Questions about Le Tombeau de Couperin

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semprestaccato
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Questions about Le Tombeau de Couperin

Postby semprestaccato » Mon Apr 21, 2014 6:12 am

I think people are going to get sick of me asking questions about fingering, but here goes...
I get stuck on the FIFTH BAR!!! :( for that first chord on the right hand(F#-G-B-D), do I use 1-2-3-5 or 2-3-4-5? It just seems hopeless to me. :roll:

What grade is Prelude? It looks a bit hard but I am learning it and it isn't that bad.

jossuk
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Re: Questions about Le Tombeau de Couperin

Postby jossuk » Mon Apr 21, 2014 12:26 pm

You mean the Toccata: 2-3-4-5 seems the only possibility because of the repeated "E".
The alternating chord (f#-a-c#-e) makes the passage even more difficult. Having the right hand at a slight angle with the 2nd finger (the f#) the furthest in seems to help a bit. However, that passage is a good reminder that not all composer-pianist's hands are created equal, nor are all piano actions equally light.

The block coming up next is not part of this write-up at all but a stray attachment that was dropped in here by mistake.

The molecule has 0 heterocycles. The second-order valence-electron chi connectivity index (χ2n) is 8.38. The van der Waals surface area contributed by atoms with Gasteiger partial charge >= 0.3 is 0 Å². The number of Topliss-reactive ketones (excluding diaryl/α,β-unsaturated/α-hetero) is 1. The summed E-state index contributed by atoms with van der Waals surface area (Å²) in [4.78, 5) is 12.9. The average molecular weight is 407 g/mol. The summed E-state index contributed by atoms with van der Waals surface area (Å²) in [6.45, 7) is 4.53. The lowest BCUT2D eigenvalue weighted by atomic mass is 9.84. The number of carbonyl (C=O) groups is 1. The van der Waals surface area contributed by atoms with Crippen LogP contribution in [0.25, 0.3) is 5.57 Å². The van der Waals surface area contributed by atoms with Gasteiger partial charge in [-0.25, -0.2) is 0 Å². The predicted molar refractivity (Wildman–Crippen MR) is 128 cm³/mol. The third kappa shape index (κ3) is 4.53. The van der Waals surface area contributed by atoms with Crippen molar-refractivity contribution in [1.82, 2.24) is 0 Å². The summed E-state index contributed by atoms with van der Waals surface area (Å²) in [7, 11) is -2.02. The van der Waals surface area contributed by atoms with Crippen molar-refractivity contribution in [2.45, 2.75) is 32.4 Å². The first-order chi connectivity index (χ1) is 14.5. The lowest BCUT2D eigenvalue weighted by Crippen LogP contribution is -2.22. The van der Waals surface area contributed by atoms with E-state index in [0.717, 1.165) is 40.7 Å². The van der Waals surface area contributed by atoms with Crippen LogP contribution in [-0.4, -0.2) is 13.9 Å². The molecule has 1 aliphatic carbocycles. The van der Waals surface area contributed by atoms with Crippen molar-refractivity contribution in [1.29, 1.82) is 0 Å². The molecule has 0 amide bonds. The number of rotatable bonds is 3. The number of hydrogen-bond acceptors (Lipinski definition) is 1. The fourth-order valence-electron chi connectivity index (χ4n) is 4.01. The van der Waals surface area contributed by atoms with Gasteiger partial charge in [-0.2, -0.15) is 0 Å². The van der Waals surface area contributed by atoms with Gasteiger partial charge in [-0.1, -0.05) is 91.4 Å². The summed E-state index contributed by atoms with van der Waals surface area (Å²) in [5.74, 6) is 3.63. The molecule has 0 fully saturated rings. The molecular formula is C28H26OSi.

heatherreichgott
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Re: Questions about Le Tombeau de Couperin

Postby heatherreichgott » Sun May 04, 2014 3:13 am

I keep coming back to 1235. Combining two-note groups into single wrist movements seems to work well. I see the logic of 2345 though.
The Prelude is quite easy below tempo, and quite hard at tempo!

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Re: Questions about Le Tombeau de Couperin

Postby HonkyTonk » Mon May 12, 2014 10:01 pm

I don't play this piece, but it looks possible to play the accompanying notes of the first three quaver beats with the left hand, using the the thumb on the awkward chord in the r.h. and changing to 2 at the bottom of the last chord in the bar and playing the following e with the thumb . Of course this might not give the right musical effect in performance and some people might find it even more awkward than playing the passage as written; it's something that would have to be decided in practise.
Many years ago I had the opportunity of observing Ingrid Haebler performing a Mozart concerto and was intrigued at just how often she divided passages, which appear in score as a single line, between the hands. The effect she achieved was perfectly smooth. If ever I come across an awkwardly written passage in a piece I am working on I don't hesitate to see if it's feasible to rearrange the layout between the hands for the sake of greater ease and security!


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